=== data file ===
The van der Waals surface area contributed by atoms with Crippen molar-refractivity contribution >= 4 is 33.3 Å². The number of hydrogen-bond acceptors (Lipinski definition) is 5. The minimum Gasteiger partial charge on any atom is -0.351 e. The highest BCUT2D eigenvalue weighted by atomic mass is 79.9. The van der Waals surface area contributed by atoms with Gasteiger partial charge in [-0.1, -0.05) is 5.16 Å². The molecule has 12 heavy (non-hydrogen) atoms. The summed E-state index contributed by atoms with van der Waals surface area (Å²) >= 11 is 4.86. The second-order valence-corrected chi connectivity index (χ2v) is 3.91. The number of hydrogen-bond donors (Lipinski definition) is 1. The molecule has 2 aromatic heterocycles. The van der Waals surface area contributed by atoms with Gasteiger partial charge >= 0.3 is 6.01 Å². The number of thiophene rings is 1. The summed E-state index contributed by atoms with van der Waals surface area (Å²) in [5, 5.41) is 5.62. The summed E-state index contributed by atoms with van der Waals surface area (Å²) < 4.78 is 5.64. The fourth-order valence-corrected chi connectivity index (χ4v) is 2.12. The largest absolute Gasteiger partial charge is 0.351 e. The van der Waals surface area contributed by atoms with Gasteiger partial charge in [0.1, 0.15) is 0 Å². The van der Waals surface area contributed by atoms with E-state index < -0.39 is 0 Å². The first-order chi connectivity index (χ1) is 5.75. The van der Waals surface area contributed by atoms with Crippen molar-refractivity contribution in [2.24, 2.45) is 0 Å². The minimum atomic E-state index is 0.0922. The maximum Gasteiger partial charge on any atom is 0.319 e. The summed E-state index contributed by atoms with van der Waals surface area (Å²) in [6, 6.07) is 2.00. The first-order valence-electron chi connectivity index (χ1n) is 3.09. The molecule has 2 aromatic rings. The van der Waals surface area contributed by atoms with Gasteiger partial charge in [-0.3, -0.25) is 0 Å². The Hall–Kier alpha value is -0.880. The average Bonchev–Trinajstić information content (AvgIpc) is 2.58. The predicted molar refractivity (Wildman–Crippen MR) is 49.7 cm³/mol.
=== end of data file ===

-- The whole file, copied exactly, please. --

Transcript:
The van der Waals surface area contributed by atoms with Crippen molar-refractivity contribution >= 4 is 33.3 Å². The number of hydrogen-bond acceptors (Lipinski definition) is 5. The minimum Gasteiger partial charge on any atom is -0.351 e. The highest BCUT2D eigenvalue weighted by atomic mass is 79.9. The van der Waals surface area contributed by atoms with Gasteiger partial charge in [-0.1, -0.05) is 5.16 Å². The molecule has 12 heavy (non-hydrogen) atoms. The summed E-state index contributed by atoms with van der Waals surface area (Å²) >= 11 is 4.86. The second-order valence-corrected chi connectivity index (χ2v) is 3.91. The number of hydrogen-bond donors (Lipinski definition) is 1. The molecule has 2 aromatic heterocycles. The van der Waals surface area contributed by atoms with Gasteiger partial charge >= 0.3 is 6.01 Å². The number of thiophene rings is 1. The summed E-state index contributed by atoms with van der Waals surface area (Å²) in [5, 5.41) is 5.62. The summed E-state index contributed by atoms with van der Waals surface area (Å²) < 4.78 is 5.64. The fourth-order valence-corrected chi connectivity index (χ4v) is 2.12. The largest absolute Gasteiger partial charge is 0.351 e. The van der Waals surface area contributed by atoms with Gasteiger partial charge in [0.1, 0.15) is 0 Å². The van der Waals surface area contributed by atoms with E-state index < -0.39 is 0 Å². The first-order chi connectivity index (χ1) is 5.75. The van der Waals surface area contributed by atoms with Crippen molar-refractivity contribution in [2.24, 2.45) is 0 Å². The minimum atomic E-state index is 0.0922. The maximum Gasteiger partial charge on any atom is 0.319 e. The summed E-state index contributed by atoms with van der Waals surface area (Å²) in [6, 6.07) is 2.00. The first-order valence-electron chi connectivity index (χ1n) is 3.09. The molecule has 2 aromatic rings. The van der Waals surface area contributed by atoms with Gasteiger partial charge in [-0.3, -0.25) is 0 Å². The Hall–Kier alpha value is -0.880. The average Bonchev–Trinajstić information content (AvgIpc) is 2.58. The predicted molar refractivity (Wildman–Crippen MR) is 49.7 cm³/mol.